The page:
Perfecting the Flow of Parking at Large Capacity Events
From football games to concerts, large capacity events are back. And that means that venue operators must regain their rhythm when it comes to parking. There are plenty of old and new challenges to address, such as disinfection protocols, ridesharing, and online reservations and payments. Despite the challenges, returning to (somewhat) normal business offers an opportunity to improve the customer experience and streamline operations. Implement these six best practices to perfect the parking experience.
Customers expect venues to accommodate their preference for digital interactions, and operators should use that to their advantage.
1. Be Prepared for More Drivers
Germ-wary consumers are choosing to drive themselves to events instead of using public transit and ridesharing. Expect higher volumes of vehicle traffic from customers who aren’t used to finding their own parking for these events. Minimize frustration by having personnel on the ground available to answer questions and help with wayfinding. This is especially important for special events that require street closures or detours.
2. Use Digital Tools to Reduce Confusion
The pandemic has accelerated the use of contactless payments, online reservations, and parking apps. Customers expect venues to accommodate their preference for digital interactions, and operators should use that to their advantage. When customers can find and reserve spaces online, they spend less time looking for parking. Wherever possible use mobile apps, email communications, or your website to provide customers with parking instructions so they can be prepared before they arrive at the venue or event.
Many ticket sellers are teaming up with parking aggregators to make parking a part of the ticket-buying process. Customers receive a QR code for their parking credentials along with their ticket for admission to the event, streamlining the parking experience for everyone. Customers get a cashless, hassle-free parking experience. And venue operators can reduce labor hours and the need for having cash on-hand, all while collecting data on how many users are leveraging the contactless feature.
3. Accommodating Ridesharing and Transit is Still Important
Regardless of usage rates for ridesharing and transit, it’s still important to provide the same level of safety and quality for every customer. Provide adequate signage and personnel to support wayfinding and control ingress and egress in areas designated for ridesharing and public transportation. You may need to adjust these resources over time as commuter patterns evolve. It’s still hard to predict if and when ridesharing and transit will fully return to pre-pandemic levels. Be prepared to monitor utilization so you can adapt operations plans based on changing commuter behaviors.
4. Enhance the Appeal of Onsite Parking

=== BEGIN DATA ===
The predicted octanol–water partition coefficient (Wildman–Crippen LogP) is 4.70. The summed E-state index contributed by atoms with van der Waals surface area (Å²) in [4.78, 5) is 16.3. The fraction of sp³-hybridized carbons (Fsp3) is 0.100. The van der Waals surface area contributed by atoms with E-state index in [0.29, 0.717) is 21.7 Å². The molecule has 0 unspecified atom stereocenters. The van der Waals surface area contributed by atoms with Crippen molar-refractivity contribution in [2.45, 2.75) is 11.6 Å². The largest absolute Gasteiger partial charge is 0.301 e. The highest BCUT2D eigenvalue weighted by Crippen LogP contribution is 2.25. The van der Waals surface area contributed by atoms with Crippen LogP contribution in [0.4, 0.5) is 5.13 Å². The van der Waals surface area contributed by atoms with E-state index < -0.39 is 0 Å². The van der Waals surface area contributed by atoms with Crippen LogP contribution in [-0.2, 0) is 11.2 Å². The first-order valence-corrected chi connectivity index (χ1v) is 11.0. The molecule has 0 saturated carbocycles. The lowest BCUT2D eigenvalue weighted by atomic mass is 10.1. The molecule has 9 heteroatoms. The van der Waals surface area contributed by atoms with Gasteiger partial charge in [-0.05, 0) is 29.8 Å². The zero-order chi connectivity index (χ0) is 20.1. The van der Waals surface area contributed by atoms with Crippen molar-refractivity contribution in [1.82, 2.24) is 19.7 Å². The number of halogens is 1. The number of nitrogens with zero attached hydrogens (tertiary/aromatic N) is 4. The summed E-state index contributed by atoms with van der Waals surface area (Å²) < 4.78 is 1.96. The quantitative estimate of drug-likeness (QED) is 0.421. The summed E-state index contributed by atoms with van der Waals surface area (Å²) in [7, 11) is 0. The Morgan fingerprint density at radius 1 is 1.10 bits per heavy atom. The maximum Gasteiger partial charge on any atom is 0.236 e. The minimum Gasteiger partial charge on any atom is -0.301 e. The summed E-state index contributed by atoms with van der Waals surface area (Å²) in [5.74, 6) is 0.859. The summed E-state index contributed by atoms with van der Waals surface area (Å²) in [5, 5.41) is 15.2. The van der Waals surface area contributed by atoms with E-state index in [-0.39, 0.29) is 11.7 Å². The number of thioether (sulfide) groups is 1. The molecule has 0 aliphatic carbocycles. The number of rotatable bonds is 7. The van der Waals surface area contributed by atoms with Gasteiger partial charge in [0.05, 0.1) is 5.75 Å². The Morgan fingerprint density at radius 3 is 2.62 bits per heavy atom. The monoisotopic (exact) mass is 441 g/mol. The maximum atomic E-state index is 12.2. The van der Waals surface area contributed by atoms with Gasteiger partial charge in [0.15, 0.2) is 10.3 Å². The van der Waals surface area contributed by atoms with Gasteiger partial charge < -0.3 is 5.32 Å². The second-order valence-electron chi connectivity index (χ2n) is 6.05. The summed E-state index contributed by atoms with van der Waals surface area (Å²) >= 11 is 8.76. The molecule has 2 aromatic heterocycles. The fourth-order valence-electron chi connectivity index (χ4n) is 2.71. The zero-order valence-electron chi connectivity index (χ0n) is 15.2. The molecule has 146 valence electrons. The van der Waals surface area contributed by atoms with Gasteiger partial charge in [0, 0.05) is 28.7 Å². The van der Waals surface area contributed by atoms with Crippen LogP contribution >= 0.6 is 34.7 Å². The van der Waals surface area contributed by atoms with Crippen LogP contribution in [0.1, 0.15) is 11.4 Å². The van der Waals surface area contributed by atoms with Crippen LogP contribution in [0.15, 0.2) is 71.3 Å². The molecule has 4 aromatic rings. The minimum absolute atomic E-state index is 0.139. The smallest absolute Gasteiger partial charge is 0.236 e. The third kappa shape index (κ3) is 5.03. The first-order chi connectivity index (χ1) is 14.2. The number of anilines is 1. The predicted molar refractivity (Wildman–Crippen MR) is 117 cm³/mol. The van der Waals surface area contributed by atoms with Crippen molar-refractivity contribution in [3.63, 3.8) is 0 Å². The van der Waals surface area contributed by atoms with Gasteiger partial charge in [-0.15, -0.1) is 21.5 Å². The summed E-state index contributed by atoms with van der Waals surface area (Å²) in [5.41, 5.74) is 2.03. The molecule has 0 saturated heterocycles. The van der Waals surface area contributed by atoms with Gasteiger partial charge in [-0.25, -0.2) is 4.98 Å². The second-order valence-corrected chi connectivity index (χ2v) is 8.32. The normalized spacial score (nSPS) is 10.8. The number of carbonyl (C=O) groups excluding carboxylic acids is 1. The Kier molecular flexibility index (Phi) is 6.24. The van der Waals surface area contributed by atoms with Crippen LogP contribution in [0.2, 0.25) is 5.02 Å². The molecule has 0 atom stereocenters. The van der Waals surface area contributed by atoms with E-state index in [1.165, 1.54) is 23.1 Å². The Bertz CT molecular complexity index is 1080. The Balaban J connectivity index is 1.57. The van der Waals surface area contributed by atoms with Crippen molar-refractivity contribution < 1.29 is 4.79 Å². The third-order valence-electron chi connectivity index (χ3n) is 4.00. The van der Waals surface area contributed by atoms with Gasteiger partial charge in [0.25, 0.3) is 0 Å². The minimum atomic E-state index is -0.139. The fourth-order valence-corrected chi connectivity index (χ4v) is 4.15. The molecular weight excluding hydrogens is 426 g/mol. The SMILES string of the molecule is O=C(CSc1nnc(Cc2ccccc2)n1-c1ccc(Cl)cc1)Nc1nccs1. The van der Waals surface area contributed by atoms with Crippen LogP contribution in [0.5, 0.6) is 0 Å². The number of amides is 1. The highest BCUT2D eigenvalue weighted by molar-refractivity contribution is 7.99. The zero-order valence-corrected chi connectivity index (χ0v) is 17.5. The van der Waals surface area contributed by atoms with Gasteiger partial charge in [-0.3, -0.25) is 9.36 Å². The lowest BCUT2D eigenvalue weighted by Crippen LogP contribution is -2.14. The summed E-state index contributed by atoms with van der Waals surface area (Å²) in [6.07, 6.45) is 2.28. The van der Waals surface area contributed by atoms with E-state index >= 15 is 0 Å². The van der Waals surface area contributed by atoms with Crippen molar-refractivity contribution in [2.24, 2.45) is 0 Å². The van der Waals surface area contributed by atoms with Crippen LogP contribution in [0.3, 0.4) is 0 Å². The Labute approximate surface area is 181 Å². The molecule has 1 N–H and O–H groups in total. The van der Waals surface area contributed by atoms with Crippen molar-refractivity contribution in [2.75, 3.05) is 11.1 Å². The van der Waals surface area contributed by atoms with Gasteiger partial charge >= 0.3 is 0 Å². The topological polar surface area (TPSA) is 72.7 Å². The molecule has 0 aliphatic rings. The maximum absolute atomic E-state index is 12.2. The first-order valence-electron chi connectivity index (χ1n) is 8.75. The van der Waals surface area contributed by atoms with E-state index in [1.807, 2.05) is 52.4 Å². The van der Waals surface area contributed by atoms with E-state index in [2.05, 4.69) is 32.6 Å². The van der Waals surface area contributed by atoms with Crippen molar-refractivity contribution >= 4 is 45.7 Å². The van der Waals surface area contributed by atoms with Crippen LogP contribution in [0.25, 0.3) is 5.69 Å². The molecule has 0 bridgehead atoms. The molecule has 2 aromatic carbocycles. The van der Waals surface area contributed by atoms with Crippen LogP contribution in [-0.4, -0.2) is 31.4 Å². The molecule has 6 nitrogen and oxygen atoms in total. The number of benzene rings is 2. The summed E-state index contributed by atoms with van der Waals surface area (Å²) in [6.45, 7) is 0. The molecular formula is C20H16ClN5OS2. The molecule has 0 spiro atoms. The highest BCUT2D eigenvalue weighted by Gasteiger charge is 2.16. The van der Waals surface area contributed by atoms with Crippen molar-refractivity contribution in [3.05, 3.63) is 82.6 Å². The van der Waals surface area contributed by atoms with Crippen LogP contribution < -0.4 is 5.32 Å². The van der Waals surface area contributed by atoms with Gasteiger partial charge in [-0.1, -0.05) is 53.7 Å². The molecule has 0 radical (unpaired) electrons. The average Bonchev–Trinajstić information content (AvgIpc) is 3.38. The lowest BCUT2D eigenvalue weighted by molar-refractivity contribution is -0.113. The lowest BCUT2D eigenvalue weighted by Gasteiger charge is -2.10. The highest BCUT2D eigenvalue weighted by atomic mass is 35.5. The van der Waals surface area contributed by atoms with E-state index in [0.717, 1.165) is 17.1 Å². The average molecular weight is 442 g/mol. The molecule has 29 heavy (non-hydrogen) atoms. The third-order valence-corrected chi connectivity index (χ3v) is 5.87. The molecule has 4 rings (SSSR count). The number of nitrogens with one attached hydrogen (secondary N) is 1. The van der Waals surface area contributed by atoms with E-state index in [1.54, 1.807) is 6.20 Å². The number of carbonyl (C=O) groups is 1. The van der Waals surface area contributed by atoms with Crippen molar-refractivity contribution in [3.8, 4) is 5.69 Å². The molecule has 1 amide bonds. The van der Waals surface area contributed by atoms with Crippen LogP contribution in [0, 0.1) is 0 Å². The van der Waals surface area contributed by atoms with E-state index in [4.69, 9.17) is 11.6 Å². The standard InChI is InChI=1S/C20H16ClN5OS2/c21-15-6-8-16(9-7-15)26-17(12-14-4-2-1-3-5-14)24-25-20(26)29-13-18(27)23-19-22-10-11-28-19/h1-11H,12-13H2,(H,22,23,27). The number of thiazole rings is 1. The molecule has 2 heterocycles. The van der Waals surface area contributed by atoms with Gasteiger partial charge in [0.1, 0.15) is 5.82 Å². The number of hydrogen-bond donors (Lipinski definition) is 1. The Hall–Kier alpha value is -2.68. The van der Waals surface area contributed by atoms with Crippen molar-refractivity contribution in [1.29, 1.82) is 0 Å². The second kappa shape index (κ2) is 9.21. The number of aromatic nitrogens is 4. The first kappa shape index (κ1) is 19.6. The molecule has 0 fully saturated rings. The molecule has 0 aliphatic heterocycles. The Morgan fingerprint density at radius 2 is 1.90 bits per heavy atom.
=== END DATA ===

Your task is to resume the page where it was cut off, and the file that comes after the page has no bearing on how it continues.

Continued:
Since many customers are choosing to drive themselves right now, it’s a good opportunity to demonstrate the appeal of parking at your venue and keep them coming back. The right mix of amenities and perks, such as frequent parking and preferred parking programs, can make onsite parking more convenient and appealing.
This won’t be a challenge at larger venues built to accommodate higher volumes of traffic. Newer venues, particularly those in urban areas, tend to have limited parking availability. Offering amenities is trickier, and you may want to consider only offering onsite parking for those who reserve spaces ahead of time. This approach makes onsite parking more convenient for customers since they can be guided directly to their designated space or parking zone, and they don’t have to make an onsite payment.
5. Expand Your Parking Footprint with Peripheral Lots and Garages
To overcome the limitations of limited on-site parking, incorporate nearby lots and garages into your parking footprint. Use parking apps to raise customer awareness of peripheral parking options and deter them from venturing into nearby neighborhoods and unauthorized parking lots. If you work with a parking vendor who operates nearby lots, they may be able to handle coordination and create a seamless experience for your customers.
6. Maintain Multiple Operations Plans for Various Scenarios
Keeping vehicles and pedestrians moving safely is always a tricky situation, especially since no two events are alike. For example, a concert may attract 50 percent of the capacity that a sporting event draws. It’s common to close off some lots or streets to consolidate parking in a central area. To accommodate the varying changes that come with each event, create and maintain multiple plans for different scenarios. The plans should include clear instructions for determining which areas are open to customers at certain events and how you will use signage and personnel to direct customers to the right parking options.
Collaboration Makes it All Work
Creating an efficient, high-quality parking experience at high-capacity events requires cooperation. Keeping lines of communication open between venue management, parking operators, and local officials is vital to understanding changing commuter behaviors and continually improving your operations. After each event, it’s a good idea to assess where there were traffic flow issues or confusion about where to park.
Using technology, both on the ground and in the back office, makes it possible to gather and analyze data and offer in-demand customer amenities. With the right systems in place, and a knowledgeable team of parking experts at your disposal, you can harness data to create a seamless experience for customers and maximize your parking revenue.
Stan Bochniak is vice president, national parking sales for ABM Industries. He can be reached at Stan.Bochniak@abm.com.